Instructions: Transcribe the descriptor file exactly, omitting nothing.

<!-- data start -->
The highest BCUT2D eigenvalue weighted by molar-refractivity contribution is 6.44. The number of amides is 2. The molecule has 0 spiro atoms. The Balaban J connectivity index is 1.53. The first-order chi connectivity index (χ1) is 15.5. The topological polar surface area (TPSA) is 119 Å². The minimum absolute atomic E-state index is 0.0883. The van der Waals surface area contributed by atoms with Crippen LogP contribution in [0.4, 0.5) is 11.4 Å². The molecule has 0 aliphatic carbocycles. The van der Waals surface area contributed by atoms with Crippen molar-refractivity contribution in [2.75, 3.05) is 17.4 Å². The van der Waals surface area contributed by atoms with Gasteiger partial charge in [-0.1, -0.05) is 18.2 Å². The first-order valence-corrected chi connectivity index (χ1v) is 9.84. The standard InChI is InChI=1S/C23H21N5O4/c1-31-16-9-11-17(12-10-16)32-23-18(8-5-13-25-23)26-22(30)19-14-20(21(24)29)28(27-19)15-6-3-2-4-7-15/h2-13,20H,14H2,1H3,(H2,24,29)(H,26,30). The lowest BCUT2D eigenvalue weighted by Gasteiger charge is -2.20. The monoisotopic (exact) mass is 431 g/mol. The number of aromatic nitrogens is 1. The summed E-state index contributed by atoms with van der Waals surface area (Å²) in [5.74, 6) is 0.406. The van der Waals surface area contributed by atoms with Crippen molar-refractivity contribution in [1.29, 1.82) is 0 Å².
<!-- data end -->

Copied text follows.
The highest BCUT2D eigenvalue weighted by molar-refractivity contribution is 6.44. The number of amides is 2. The molecule has 0 spiro atoms. The Balaban J connectivity index is 1.53. The first-order chi connectivity index (χ1) is 15.5. The topological polar surface area (TPSA) is 119 Å². The minimum absolute atomic E-state index is 0.0883. The van der Waals surface area contributed by atoms with Crippen LogP contribution in [0.4, 0.5) is 11.4 Å². The molecule has 0 aliphatic carbocycles. The van der Waals surface area contributed by atoms with Crippen molar-refractivity contribution in [2.75, 3.05) is 17.4 Å². The van der Waals surface area contributed by atoms with Gasteiger partial charge in [-0.1, -0.05) is 18.2 Å². The first-order valence-corrected chi connectivity index (χ1v) is 9.84. The standard InChI is InChI=1S/C23H21N5O4/c1-31-16-9-11-17(12-10-16)32-23-18(8-5-13-25-23)26-22(30)19-14-20(21(24)29)28(27-19)15-6-3-2-4-7-15/h2-13,20H,14H2,1H3,(H2,24,29)(H,26,30). The lowest BCUT2D eigenvalue weighted by Gasteiger charge is -2.20. The monoisotopic (exact) mass is 431 g/mol. The number of aromatic nitrogens is 1. The summed E-state index contributed by atoms with van der Waals surface area (Å²) in [5.74, 6) is 0.406. The van der Waals surface area contributed by atoms with Crippen molar-refractivity contribution in [1.29, 1.82) is 0 Å².